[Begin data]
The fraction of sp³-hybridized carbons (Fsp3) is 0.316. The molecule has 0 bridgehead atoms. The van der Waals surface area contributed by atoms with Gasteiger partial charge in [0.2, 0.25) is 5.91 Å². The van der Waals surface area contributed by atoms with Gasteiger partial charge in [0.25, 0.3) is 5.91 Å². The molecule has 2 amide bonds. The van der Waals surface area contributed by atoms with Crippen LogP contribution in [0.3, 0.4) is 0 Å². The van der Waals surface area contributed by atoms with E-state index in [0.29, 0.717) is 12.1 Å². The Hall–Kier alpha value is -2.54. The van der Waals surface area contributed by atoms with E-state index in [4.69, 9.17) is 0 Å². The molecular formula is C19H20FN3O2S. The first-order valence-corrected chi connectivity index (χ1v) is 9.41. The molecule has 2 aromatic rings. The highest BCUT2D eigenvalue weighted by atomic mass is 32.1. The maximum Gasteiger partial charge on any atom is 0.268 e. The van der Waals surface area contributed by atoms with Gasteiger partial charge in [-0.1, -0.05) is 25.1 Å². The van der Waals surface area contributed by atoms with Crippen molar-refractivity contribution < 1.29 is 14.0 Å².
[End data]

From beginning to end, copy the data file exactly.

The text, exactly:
The fraction of sp³-hybridized carbons (Fsp3) is 0.316. The molecule has 0 bridgehead atoms. The van der Waals surface area contributed by atoms with Gasteiger partial charge in [0.2, 0.25) is 5.91 Å². The van der Waals surface area contributed by atoms with Gasteiger partial charge in [0.25, 0.3) is 5.91 Å². The molecule has 2 amide bonds. The van der Waals surface area contributed by atoms with Crippen LogP contribution in [0.3, 0.4) is 0 Å². The van der Waals surface area contributed by atoms with E-state index in [0.29, 0.717) is 12.1 Å². The Hall–Kier alpha value is -2.54. The van der Waals surface area contributed by atoms with E-state index in [4.69, 9.17) is 0 Å². The molecular formula is C19H20FN3O2S. The first-order valence-corrected chi connectivity index (χ1v) is 9.41. The molecule has 2 aromatic rings. The highest BCUT2D eigenvalue weighted by atomic mass is 32.1. The maximum Gasteiger partial charge on any atom is 0.268 e. The van der Waals surface area contributed by atoms with Gasteiger partial charge in [-0.1, -0.05) is 25.1 Å². The van der Waals surface area contributed by atoms with Crippen molar-refractivity contribution < 1.29 is 14.0 Å².